Current and future effects of microplastics on marine ecosystems (the MINIMISE project)

This project brings together four UK universities and two government agencies in a bid to address the fate and behaviour of micro and nanoplastics, species-environment interactions, monitoring programmes and international activities. Our project combines world-leading expertise in marine litter and the ecological consequences of anthropogenic activities with cutting-edge technologies to deliver new knowledge of the risks posed by microplastics. Research activities in this developing field have been patchy and fragmented and by bringing them together into a cohesive project, we will deliver a step change in understanding.

The project aims to generate new knowledge on the fundamental ways in which particles interact with living tissues, distribute through trophic webs and affect ecological processes, supporting the development of safer by design plastic alternatives. We also aim to construct a geospatial risk map for the UK shelf seas to support the setting of thresholds e.g. to protect individual species, the stability and diversity of the shelf seas ecosystem and the aquatic food chain from contamination.


Overall project objectives:

  • Developing and applying enhanced methods for identifying and characterising microplastics in diverse media, including novel high throughput screening methods and synthesis of custom-designed labelled particles to enable studies of transport and uptake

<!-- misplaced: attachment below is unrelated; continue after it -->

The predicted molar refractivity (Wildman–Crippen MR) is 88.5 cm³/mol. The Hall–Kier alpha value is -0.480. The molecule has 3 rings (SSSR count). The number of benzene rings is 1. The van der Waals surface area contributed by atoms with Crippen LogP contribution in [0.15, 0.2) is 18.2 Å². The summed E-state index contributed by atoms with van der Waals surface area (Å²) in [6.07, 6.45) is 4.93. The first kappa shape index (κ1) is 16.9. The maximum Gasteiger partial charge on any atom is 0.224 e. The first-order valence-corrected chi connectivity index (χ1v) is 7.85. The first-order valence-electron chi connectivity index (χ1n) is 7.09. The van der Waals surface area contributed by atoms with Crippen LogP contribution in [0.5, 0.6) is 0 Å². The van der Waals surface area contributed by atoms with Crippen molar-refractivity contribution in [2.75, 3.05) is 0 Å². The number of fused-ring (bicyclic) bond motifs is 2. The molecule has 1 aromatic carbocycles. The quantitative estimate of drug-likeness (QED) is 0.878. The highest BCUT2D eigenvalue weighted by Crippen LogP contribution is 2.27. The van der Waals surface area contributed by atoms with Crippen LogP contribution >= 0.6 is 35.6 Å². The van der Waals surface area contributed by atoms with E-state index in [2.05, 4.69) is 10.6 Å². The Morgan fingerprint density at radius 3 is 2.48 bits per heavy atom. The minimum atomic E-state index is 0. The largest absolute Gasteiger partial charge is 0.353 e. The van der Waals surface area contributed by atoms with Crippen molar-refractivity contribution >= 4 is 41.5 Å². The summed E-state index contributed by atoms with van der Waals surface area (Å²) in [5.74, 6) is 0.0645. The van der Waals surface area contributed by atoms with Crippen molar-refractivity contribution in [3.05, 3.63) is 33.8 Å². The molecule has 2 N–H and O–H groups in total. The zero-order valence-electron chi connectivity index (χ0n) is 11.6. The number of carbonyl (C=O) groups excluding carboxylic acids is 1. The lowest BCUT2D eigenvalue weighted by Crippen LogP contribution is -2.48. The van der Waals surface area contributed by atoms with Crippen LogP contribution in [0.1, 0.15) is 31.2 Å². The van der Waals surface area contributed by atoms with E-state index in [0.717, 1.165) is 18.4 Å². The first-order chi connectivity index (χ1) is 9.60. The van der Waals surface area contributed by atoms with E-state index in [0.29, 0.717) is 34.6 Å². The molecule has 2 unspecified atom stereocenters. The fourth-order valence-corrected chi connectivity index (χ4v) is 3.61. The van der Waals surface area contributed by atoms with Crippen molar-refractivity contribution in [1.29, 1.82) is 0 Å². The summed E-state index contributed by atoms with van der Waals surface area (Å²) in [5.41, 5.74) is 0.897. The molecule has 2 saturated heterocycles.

• Investigating the potential role of microplastics as vectors of additives and marine pollutants and their trophic transfer in marine food webs
  • Assessing the extent to which accumulation of microplastics of different shapes, sizes and polymers leads to biological effects at molecular cellular, physiological and organismal levels
  • Establishing the potential for microplastics to moderate benthic ecosystem functions under a range of ocean chemistry scenarios
  • Generating a unique geospatial risk map of microplastics and associated contaminants in marine environments and organisms representative of UK ecosystems
  • The role of the University of Plymouth is to use radiotracers to establish realistic exposure concentrations of micro and nano plastics, with or without co-contaminants, to fish
Partners involved are:
  • University of Plymouth
  • University of Exeter
  • University of Southampton
  • University of East Anglia
  • National Oceanography Centre
  • Centre for the Environment, Fisheries and Aquaculture Sciences